Some unknowns surround the court's decision last night, too. Why didn't Anthony Kennedy, the court's current swing justice, join the dissenters? Since 2000, he's been the key vote in many major capital cases, often by siding with the court's liberal wing. The death penalty's flaws are a known known for Kennedy, who has limited its scope on multiple occasions. He even authored the court's opinion in three of the most important post-Furman decisions: Atkins v. Virginia, which forbade executions of the mentally disabled, Roper v. Simmons, which banned the death penalty for juvenile offenders, and Kennedy v. Louisiana, which abolished capital punishment for offenses other than murder or crimes against the state. As the court refuses to address major constitutional questions about state-secrecy laws and new drug cocktails, his silence is striking.

We don't know why Kennedy and the four conservative justices denied Warner's request for a stay, but we do know why their liberal colleagues disagreed. In her eight-page dissent, Justice Sotomayor, writing for herself and the other three justices, grasped the ontological problem at hand:

Although the State emphasizes that Florida continues to employ a lethal injection protocol that utilizes the same drug types and amounts as will now be employed in Oklahoma, its apparent success with that method is subject to question because the injection of the paralytic vecuronium bromide may mask the ineffectiveness of midazolam as ananesthetic: The inmate may be fully conscious but unable to move. The deficiency of midazolam may generally be revealed only in an execution, such as Lockett’s, where the IV fails to sufficiently deliver the paralyzing agent.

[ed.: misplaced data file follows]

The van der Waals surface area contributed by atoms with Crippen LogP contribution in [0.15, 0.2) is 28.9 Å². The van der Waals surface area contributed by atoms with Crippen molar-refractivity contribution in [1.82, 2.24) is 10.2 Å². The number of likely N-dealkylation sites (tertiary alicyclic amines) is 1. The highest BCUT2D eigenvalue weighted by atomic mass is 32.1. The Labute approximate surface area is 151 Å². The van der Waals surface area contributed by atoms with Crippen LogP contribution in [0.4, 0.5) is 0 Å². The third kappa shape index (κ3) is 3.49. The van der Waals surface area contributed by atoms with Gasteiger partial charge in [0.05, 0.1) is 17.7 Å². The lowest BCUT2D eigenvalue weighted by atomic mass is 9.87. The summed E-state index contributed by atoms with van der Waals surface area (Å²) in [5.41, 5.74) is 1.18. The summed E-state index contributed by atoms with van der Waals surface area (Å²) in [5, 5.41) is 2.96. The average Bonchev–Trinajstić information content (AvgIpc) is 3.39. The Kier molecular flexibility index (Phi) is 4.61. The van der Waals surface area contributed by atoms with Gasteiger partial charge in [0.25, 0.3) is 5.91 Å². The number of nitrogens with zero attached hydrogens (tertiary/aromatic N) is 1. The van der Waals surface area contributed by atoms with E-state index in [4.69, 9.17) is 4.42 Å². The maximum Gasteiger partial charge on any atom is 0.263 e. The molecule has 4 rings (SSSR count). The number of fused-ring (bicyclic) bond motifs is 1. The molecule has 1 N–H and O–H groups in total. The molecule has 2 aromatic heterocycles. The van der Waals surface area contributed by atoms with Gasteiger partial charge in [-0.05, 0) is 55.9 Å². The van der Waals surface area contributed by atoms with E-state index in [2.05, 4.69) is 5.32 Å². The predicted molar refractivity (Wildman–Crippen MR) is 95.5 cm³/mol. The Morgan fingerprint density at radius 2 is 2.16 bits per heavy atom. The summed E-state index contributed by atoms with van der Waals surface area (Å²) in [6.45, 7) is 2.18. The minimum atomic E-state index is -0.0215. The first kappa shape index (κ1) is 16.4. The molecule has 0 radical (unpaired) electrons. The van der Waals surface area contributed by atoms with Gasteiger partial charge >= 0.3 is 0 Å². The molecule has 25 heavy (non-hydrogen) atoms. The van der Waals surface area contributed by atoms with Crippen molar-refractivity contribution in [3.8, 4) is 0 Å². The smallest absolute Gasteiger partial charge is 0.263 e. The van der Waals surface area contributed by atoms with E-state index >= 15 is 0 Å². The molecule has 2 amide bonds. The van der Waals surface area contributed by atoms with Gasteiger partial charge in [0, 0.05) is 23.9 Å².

Indeed, there's a haunting possibility that Clayton Lockett's botched execution last April may have given us a glimpse into what inmates experience during a typical execution with midazolam. Toxicology reports showed he had enough of the drug in his system to induce unconsciousness, and yet observers could tell he suffered because the IV failed to deliver enough of the standard paralytic. They heard him moan and gasp. They saw him twitch and writhe. An unknown unknown became known.

The idea that Lockett's experience could be the silent norm in executions with midazolam, not an exception, is deeply disturbing. Even more troubling is the inmates' inability to untangle these knowns and unknowns. The Supreme Court has created a constitutional catch-22 that only it can resolve. This paradox strikes at the foundation of a condemned inmate's constitutional rights. Perhaps many Americans support inflicting pain on child murderers in their final moments, but the Eighth Amendment does not.

The only people who truly know if the midazolam cocktail causes excruciating pain can't tell us. But this could change as more states experiment with new and unpredictable lethal injection drugs. If the justices want firsthand testimony, America's rapidly deteriorating capital punishment system may soon provide it. The states shouldn't fear another inmate dying in a botched execution; what they should fear is an inmate surviving it.